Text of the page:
“Oh dear goodness.” Her heart rose to her throat. “He can’t do that.”
“He’s the judge. He can do anythin’ he wants.”
Her mind whirled. There had to be a way. “I’ll have Papa talk to him. Tell him we don’t want the money.”
Tommy shook his head. “The judge made his rulin’. There ain’t nothin’ we can do. ’Sides, everyone is countin’ on the Farrell-Lockwood feud comin’ to an end.” He was right. It was no longer just the two of them affected. It was the whole town. How did life become so complicated?
“What did Grant…uh…your lawyer say?”
If Tommy noticed her slip of tongue, he gave no indication. “He said that marryin’ you was the only way out.”
Tommy only confirmed what she already suspected, but still Meg felt her heart squeeze tight. “He…he said that?”
So he had planned this all along. The kiss was just a…what? A ruse? A game? A way to keep her distracted?
 “Don’t look so horrified, Meg. You make it sound like marryin’ me is the end of the world.”
That’s exactly what it felt like, but she didn’t want to say as much. “What…what about Asia and the Pacific Islands?”
Tommy shrugged as if his dreams were of no consequence, but the faraway look in his eyes told her otherwise. “It won’t be so bad. I’ll be a good husband to you, Meg. I swear. I’ll never stray, and I won’t cause you any more problems. Maybe one day, we can go the islands. Just you and me.”
She tried to breathe, but something like a boulder was lodged in her chest. This whole mess was partly her fault. If only she’d known her true feelings from the start. She loved Tommy, she did, but now she realized that love was more like for a brother than a lover.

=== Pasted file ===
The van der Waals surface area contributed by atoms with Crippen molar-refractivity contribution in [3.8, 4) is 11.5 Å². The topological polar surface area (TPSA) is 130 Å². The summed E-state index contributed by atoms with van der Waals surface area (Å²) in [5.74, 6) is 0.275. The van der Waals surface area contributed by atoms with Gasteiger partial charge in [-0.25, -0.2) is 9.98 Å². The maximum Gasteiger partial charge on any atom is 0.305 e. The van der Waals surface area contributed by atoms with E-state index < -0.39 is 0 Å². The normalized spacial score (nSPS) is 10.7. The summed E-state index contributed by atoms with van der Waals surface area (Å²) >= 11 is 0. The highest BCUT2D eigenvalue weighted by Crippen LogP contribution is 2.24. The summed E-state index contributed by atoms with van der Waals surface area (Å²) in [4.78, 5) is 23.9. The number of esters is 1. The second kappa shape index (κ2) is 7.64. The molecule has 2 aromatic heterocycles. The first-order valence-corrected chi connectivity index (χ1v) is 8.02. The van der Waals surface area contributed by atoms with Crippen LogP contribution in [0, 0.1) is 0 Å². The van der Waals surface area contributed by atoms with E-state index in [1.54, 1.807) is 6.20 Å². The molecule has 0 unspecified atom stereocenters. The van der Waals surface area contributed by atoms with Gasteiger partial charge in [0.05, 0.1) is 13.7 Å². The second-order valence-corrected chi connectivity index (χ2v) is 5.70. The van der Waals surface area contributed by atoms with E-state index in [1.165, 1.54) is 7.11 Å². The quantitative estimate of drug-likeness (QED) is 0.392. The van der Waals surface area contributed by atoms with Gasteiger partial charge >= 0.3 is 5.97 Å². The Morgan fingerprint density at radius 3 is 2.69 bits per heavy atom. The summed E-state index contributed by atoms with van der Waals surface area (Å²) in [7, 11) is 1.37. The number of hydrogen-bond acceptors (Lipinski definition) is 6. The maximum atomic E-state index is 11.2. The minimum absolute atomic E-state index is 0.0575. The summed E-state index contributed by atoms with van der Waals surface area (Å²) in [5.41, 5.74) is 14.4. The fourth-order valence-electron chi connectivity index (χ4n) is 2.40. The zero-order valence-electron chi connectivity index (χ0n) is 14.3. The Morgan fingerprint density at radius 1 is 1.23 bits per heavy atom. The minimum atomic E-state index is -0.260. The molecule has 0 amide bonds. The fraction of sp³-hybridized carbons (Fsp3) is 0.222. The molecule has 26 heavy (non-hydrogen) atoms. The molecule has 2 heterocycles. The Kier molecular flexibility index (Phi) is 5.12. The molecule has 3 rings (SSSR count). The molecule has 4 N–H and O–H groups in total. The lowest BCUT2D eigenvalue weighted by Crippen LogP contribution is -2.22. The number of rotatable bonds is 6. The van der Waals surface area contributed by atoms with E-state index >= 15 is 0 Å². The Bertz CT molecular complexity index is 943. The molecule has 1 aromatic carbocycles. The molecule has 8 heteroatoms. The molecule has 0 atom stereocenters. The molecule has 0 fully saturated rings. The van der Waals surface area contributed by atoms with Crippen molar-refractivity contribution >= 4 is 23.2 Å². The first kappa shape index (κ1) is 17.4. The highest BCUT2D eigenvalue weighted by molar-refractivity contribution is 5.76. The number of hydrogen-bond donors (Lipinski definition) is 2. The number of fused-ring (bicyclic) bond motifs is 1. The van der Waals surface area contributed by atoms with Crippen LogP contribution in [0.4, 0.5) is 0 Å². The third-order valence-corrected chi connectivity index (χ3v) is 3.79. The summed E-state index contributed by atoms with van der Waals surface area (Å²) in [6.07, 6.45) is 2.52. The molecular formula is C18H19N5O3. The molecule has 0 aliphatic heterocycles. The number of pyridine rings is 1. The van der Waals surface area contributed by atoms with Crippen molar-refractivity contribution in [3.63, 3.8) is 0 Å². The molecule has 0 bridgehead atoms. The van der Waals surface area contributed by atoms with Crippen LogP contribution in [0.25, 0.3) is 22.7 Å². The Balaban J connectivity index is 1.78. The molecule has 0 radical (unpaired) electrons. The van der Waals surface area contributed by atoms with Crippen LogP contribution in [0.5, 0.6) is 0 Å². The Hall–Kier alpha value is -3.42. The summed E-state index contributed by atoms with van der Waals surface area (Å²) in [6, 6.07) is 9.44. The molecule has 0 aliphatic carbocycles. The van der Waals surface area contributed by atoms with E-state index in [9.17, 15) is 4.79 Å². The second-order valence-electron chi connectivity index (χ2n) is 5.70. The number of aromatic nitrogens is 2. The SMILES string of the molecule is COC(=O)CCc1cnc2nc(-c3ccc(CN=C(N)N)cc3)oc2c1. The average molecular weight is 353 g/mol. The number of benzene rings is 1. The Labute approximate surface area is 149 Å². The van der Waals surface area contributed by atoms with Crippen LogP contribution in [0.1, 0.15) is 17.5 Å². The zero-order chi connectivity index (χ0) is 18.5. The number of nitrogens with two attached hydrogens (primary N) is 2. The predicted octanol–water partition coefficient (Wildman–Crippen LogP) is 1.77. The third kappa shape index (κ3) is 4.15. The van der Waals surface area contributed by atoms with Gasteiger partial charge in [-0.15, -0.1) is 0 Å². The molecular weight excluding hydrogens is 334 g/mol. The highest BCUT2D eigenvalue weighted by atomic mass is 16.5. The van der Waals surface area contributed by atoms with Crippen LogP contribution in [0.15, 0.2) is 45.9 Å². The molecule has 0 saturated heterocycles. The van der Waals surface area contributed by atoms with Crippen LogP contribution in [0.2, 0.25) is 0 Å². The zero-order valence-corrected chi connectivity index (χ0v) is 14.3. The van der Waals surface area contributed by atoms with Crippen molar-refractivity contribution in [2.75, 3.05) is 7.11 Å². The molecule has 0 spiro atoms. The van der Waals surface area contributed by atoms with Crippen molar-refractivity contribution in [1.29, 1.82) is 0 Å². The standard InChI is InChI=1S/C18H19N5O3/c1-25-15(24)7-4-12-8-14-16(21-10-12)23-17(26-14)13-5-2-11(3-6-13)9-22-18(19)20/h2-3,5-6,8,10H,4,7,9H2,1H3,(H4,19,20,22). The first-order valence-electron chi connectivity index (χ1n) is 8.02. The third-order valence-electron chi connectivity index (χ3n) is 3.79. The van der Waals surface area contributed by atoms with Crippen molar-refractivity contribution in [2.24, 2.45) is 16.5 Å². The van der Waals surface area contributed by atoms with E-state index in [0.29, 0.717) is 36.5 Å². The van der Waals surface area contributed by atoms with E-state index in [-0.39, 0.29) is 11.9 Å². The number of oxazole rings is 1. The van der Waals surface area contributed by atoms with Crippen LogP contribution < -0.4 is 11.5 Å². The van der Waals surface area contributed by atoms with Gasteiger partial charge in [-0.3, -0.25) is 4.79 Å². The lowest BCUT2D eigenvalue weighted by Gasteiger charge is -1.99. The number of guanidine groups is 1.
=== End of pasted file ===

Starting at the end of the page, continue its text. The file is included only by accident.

“I don’t know, Tommy…”
 “We don’t have to go to the islands,” he said, misunderstanding her hesitation. “We can go to Paris or Ireland or even Italy.”
The more he talked, the lower Meg’s spirits fell. Her feelings for Tommy had never caused her to lose sleep or stop eating, not even when he’d left her at the altar. Not like the people who wrote to Miss Lonely Hearts. She’d experienced none of the tortured misery of a broken love affair as described in the letters. None of the heartache.
If she could force herself to love Tommy as he deserved to be loved, she would gladly do so. But the heart had a mind of its own, and the most anyone could do was follow.
 Of course, that didn’t mean she had feelings for anyone else. Certainly not for Grant. Not now. Not after he’d thrown her under a train, so to speak, rather than lose his case.
“There’s somethin’ else,” Tommy said, staring down at his feet.
She gulped and knotted her hands by her sides in an effort to brace herself. Something in his voice told her that things were about to get a whole lot worse. “What is it, Tommy?”
He looked up. “Judge Lynch is only in town for another week.”
She frowned. “So?”
“That means that I have seven days to come up with ten grand or— ”
Her stomach turned over. “Or…or what?”
“Marry you.”

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About the author:

MARGARET BROWNLEY penned her first novel at age eleven and has been writing ever since. She’s now a New York Times and CBA bestselling author and has written thirty-five novels and one nonfiction book. Margaret and her husband have three grown children and make their home in Southern California.   

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1 comment:

deana dick said...

Thanks for the chsnce to win what sounds like an awesome book.